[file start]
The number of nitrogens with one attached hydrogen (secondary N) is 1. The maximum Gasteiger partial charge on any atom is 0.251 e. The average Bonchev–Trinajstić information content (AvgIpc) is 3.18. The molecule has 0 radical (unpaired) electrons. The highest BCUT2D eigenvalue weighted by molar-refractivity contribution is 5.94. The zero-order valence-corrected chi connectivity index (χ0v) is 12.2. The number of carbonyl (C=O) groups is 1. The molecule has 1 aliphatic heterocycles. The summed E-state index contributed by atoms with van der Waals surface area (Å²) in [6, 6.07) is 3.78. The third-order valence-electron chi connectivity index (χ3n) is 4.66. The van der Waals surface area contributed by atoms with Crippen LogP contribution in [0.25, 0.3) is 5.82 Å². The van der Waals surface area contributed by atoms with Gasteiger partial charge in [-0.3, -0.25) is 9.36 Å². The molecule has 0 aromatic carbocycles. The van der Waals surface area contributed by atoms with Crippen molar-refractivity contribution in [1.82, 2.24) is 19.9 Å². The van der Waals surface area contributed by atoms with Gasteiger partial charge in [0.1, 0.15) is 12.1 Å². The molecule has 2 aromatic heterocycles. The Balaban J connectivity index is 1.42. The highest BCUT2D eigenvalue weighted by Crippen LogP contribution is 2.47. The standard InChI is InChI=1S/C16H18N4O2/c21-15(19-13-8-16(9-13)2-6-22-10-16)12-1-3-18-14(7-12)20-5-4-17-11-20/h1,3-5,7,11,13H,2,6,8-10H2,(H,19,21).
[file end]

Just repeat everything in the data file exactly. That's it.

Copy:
The number of nitrogens with one attached hydrogen (secondary N) is 1. The maximum Gasteiger partial charge on any atom is 0.251 e. The average Bonchev–Trinajstić information content (AvgIpc) is 3.18. The molecule has 0 radical (unpaired) electrons. The highest BCUT2D eigenvalue weighted by molar-refractivity contribution is 5.94. The zero-order valence-corrected chi connectivity index (χ0v) is 12.2. The number of carbonyl (C=O) groups is 1. The molecule has 1 aliphatic heterocycles. The summed E-state index contributed by atoms with van der Waals surface area (Å²) in [6, 6.07) is 3.78. The third-order valence-electron chi connectivity index (χ3n) is 4.66. The van der Waals surface area contributed by atoms with Crippen LogP contribution in [0.25, 0.3) is 5.82 Å². The van der Waals surface area contributed by atoms with Gasteiger partial charge in [-0.3, -0.25) is 9.36 Å². The molecule has 0 aromatic carbocycles. The van der Waals surface area contributed by atoms with Crippen molar-refractivity contribution in [1.82, 2.24) is 19.9 Å². The van der Waals surface area contributed by atoms with Gasteiger partial charge in [0.1, 0.15) is 12.1 Å². The molecule has 2 aromatic heterocycles. The Balaban J connectivity index is 1.42. The highest BCUT2D eigenvalue weighted by Crippen LogP contribution is 2.47. The standard InChI is InChI=1S/C16H18N4O2/c21-15(19-13-8-16(9-13)2-6-22-10-16)12-1-3-18-14(7-12)20-5-4-17-11-20/h1,3-5,7,11,13H,2,6,8-10H2,(H,19,21).